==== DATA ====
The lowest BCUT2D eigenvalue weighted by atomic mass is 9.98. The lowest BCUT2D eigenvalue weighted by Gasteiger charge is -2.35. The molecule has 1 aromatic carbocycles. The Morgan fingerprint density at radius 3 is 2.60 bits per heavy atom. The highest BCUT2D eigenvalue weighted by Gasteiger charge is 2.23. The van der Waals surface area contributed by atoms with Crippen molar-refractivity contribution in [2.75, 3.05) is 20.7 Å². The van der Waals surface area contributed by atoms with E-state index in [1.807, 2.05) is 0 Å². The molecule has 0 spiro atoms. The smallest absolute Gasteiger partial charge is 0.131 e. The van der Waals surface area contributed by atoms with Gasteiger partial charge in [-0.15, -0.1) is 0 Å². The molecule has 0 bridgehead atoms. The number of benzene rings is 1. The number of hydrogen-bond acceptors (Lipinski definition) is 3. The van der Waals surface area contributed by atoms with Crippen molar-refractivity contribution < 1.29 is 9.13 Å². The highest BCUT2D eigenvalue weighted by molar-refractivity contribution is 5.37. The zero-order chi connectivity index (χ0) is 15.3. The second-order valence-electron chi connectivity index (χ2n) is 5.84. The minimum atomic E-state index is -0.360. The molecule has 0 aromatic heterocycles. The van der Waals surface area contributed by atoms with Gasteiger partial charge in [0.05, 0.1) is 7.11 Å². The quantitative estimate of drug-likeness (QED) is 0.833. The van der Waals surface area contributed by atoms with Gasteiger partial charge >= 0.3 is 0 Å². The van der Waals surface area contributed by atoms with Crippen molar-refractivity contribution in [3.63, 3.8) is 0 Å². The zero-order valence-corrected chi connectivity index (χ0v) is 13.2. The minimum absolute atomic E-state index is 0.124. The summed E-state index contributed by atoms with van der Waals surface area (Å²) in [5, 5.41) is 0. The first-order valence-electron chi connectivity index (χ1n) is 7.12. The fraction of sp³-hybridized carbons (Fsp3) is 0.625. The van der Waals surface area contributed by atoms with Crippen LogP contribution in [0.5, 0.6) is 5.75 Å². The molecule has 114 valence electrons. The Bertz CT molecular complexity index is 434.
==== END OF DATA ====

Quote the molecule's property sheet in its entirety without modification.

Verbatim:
The lowest BCUT2D eigenvalue weighted by atomic mass is 9.98. The lowest BCUT2D eigenvalue weighted by Gasteiger charge is -2.35. The molecule has 1 aromatic carbocycles. The Morgan fingerprint density at radius 3 is 2.60 bits per heavy atom. The highest BCUT2D eigenvalue weighted by Gasteiger charge is 2.23. The van der Waals surface area contributed by atoms with Crippen molar-refractivity contribution in [2.75, 3.05) is 20.7 Å². The van der Waals surface area contributed by atoms with E-state index in [1.807, 2.05) is 0 Å². The molecule has 0 spiro atoms. The smallest absolute Gasteiger partial charge is 0.131 e. The van der Waals surface area contributed by atoms with Gasteiger partial charge in [-0.15, -0.1) is 0 Å². The molecule has 0 bridgehead atoms. The number of benzene rings is 1. The number of hydrogen-bond acceptors (Lipinski definition) is 3. The van der Waals surface area contributed by atoms with Crippen molar-refractivity contribution < 1.29 is 9.13 Å². The highest BCUT2D eigenvalue weighted by molar-refractivity contribution is 5.37. The zero-order chi connectivity index (χ0) is 15.3. The second-order valence-electron chi connectivity index (χ2n) is 5.84. The minimum atomic E-state index is -0.360. The molecule has 0 aromatic heterocycles. The van der Waals surface area contributed by atoms with Gasteiger partial charge in [0.05, 0.1) is 7.11 Å². The quantitative estimate of drug-likeness (QED) is 0.833. The van der Waals surface area contributed by atoms with Gasteiger partial charge >= 0.3 is 0 Å². The van der Waals surface area contributed by atoms with Crippen molar-refractivity contribution in [3.63, 3.8) is 0 Å². The zero-order valence-corrected chi connectivity index (χ0v) is 13.2. The minimum absolute atomic E-state index is 0.124. The summed E-state index contributed by atoms with van der Waals surface area (Å²) in [5, 5.41) is 0. The first-order valence-electron chi connectivity index (χ1n) is 7.12. The fraction of sp³-hybridized carbons (Fsp3) is 0.625. The van der Waals surface area contributed by atoms with Crippen LogP contribution in [0.5, 0.6) is 5.75 Å². The molecule has 114 valence electrons. The Bertz CT molecular complexity index is 434.